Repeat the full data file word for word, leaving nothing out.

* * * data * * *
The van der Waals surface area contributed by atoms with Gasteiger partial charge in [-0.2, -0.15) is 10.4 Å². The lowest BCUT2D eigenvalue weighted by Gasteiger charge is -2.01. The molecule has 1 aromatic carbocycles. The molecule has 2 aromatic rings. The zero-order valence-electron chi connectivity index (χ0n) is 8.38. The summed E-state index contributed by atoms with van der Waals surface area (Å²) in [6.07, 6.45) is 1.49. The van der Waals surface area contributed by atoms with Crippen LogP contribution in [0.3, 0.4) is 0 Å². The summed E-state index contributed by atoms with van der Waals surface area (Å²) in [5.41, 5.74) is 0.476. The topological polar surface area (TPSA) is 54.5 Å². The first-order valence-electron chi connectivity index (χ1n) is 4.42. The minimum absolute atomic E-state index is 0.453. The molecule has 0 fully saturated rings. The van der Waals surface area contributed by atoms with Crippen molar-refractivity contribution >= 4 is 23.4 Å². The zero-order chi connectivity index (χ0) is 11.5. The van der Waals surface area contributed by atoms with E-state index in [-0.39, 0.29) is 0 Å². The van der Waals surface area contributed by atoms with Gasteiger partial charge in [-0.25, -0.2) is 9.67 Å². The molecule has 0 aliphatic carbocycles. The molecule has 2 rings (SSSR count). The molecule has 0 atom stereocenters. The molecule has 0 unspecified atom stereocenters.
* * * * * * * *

The van der Waals surface area contributed by atoms with Gasteiger partial charge in [-0.2, -0.15) is 10.4 Å². The lowest BCUT2D eigenvalue weighted by Gasteiger charge is -2.01. The molecule has 1 aromatic carbocycles. The molecule has 2 aromatic rings. The zero-order valence-electron chi connectivity index (χ0n) is 8.38. The summed E-state index contributed by atoms with van der Waals surface area (Å²) in [6.07, 6.45) is 1.49. The van der Waals surface area contributed by atoms with Crippen LogP contribution in [0.3, 0.4) is 0 Å². The summed E-state index contributed by atoms with van der Waals surface area (Å²) in [5.41, 5.74) is 0.476. The topological polar surface area (TPSA) is 54.5 Å². The first-order valence-electron chi connectivity index (χ1n) is 4.42. The minimum absolute atomic E-state index is 0.453. The molecule has 0 fully saturated rings. The van der Waals surface area contributed by atoms with Crippen molar-refractivity contribution >= 4 is 23.4 Å². The zero-order chi connectivity index (χ0) is 11.5. The van der Waals surface area contributed by atoms with E-state index in [-0.39, 0.29) is 0 Å². The van der Waals surface area contributed by atoms with Gasteiger partial charge in [-0.25, -0.2) is 9.67 Å². The molecule has 0 aliphatic carbocycles. The molecule has 2 rings (SSSR count). The molecule has 0 atom stereocenters. The molecule has 0 unspecified atom stereocenters.